Need help paying for your internet? You might qualify for Emergency Broadband Benefit

Written by Brian Hardzinski and Amy Ta

Under the “Emergency Broadband Benefit,” $3.2 billion have been allocated to subsidize the internet bills of Americans affected by the pandemic. Photo by Shutterstock.

If you’ve been working from home during the past year, or have a kid in Zoom school, then your internet connection is probably struggling to keep up. Maybe you had to upgrade and pay more for a stronger signal.

Now the federal government will help you pay for that. Under the “Emergency Broadband Benefit,” $3.2 billion have been allocated to subsidize the internet bills of Americans affected by the pandemic.

Eligible households can get up to $50 off per month for broadband service, plus a one-time discount on a computer or tablet.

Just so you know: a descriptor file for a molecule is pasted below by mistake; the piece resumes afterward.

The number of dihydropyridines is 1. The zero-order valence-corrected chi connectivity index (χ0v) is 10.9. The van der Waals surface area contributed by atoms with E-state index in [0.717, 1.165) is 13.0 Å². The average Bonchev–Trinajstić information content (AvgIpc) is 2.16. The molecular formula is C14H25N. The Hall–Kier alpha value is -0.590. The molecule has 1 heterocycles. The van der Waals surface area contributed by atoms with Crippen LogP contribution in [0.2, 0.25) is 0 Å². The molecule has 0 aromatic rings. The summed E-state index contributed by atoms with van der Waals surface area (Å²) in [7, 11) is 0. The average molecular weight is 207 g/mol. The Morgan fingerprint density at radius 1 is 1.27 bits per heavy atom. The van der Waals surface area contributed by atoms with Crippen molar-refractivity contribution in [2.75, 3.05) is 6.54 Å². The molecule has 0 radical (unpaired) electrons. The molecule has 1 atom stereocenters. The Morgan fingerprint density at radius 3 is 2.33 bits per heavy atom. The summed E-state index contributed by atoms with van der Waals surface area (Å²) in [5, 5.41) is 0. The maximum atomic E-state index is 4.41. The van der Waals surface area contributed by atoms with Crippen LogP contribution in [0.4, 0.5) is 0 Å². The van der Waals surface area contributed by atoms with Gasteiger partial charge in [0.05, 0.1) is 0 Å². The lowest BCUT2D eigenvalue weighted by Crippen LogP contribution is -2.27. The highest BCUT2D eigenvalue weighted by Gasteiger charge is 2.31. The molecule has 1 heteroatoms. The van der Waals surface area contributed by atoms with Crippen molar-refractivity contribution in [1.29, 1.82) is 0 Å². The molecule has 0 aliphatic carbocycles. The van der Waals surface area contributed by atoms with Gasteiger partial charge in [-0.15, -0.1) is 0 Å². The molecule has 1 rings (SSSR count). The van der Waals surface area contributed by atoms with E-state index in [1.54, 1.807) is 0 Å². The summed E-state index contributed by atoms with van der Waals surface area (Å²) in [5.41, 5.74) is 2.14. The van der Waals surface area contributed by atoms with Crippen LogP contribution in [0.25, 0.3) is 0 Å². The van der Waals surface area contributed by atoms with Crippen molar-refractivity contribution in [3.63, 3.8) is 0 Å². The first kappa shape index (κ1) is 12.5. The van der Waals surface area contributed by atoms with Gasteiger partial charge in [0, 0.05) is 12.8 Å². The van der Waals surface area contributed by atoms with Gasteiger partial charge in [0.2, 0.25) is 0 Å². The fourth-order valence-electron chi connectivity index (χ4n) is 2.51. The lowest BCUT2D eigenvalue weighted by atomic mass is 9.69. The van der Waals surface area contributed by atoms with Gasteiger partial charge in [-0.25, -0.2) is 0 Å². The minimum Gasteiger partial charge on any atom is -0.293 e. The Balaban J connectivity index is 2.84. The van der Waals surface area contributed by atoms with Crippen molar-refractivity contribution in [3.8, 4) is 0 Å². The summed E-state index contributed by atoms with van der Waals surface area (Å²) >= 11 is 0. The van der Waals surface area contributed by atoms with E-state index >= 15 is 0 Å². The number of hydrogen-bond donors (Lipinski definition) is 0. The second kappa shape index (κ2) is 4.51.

Who can apply? Anyone who lost a job or some income, and is part of a family that makes less than $200,000 per year. The program also applies to people who receive food stamps and pell grants, and those on Medicaid. That’s all according to Geoffrey Fowler, a tech columnist with the Washington Post. 

“The catch is you have to apply for it, and there’s a little bit of paperwork you’ll need to do. And then you actually get the discount from your internet service provider,” Fowler says. 

But things can get complicated. “Some internet service providers are, surprise surprise, playing some shenanigans with their customers and making it hard for them to get the benefit.”

He says this right now, Congress and the Federal Communications Commission have their eyes on ISPs, and this is a learning opportunity to see how ISPs behave. 

“The next level beyond this is a much bigger conversation about, gosh, if we think internet connections in the United States are so important, then maybe we should regulate them like we regulate electricity or water. … Maybe have some basic standards, some basic prices, some transparency.”

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